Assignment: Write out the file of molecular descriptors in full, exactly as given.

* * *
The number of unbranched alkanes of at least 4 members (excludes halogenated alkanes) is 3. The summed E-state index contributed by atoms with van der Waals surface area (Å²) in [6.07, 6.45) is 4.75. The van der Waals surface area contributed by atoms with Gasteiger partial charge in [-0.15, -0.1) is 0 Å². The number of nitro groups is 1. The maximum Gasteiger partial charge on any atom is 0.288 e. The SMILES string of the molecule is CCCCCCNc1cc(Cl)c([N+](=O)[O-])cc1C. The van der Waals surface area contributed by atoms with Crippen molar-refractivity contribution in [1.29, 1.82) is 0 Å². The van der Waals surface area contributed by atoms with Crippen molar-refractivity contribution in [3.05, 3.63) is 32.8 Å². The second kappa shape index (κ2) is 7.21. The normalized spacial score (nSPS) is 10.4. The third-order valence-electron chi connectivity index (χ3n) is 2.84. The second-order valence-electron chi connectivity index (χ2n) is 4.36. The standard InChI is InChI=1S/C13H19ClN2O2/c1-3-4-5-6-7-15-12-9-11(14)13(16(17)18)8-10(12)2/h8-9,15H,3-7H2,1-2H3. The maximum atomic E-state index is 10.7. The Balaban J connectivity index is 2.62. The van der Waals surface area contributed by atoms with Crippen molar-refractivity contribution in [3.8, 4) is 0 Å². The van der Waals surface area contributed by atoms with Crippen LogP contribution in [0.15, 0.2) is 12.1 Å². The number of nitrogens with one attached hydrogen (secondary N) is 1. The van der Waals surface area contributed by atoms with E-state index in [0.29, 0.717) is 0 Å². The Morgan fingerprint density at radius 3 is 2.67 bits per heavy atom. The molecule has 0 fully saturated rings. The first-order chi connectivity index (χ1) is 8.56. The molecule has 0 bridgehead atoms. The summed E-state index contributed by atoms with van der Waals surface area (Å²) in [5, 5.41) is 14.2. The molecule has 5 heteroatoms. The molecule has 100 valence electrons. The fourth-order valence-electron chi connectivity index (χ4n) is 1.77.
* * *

The number of unbranched alkanes of at least 4 members (excludes halogenated alkanes) is 3. The summed E-state index contributed by atoms with van der Waals surface area (Å²) in [6.07, 6.45) is 4.75. The van der Waals surface area contributed by atoms with Gasteiger partial charge in [-0.15, -0.1) is 0 Å². The number of nitro groups is 1. The maximum Gasteiger partial charge on any atom is 0.288 e. The SMILES string of the molecule is CCCCCCNc1cc(Cl)c([N+](=O)[O-])cc1C. The van der Waals surface area contributed by atoms with Crippen molar-refractivity contribution in [1.29, 1.82) is 0 Å². The van der Waals surface area contributed by atoms with Crippen molar-refractivity contribution in [3.05, 3.63) is 32.8 Å². The second kappa shape index (κ2) is 7.21. The normalized spacial score (nSPS) is 10.4. The third-order valence-electron chi connectivity index (χ3n) is 2.84. The second-order valence-electron chi connectivity index (χ2n) is 4.36. The standard InChI is InChI=1S/C13H19ClN2O2/c1-3-4-5-6-7-15-12-9-11(14)13(16(17)18)8-10(12)2/h8-9,15H,3-7H2,1-2H3. The maximum atomic E-state index is 10.7. The Balaban J connectivity index is 2.62. The van der Waals surface area contributed by atoms with Crippen molar-refractivity contribution in [3.8, 4) is 0 Å². The van der Waals surface area contributed by atoms with Crippen LogP contribution in [0.15, 0.2) is 12.1 Å². The number of nitrogens with one attached hydrogen (secondary N) is 1. The van der Waals surface area contributed by atoms with E-state index in [0.29, 0.717) is 0 Å². The Morgan fingerprint density at radius 3 is 2.67 bits per heavy atom. The molecule has 0 fully saturated rings. The first-order chi connectivity index (χ1) is 8.56. The molecule has 0 bridgehead atoms. The summed E-state index contributed by atoms with van der Waals surface area (Å²) in [5, 5.41) is 14.2. The molecule has 5 heteroatoms. The molecule has 100 valence electrons. The fourth-order valence-electron chi connectivity index (χ4n) is 1.77.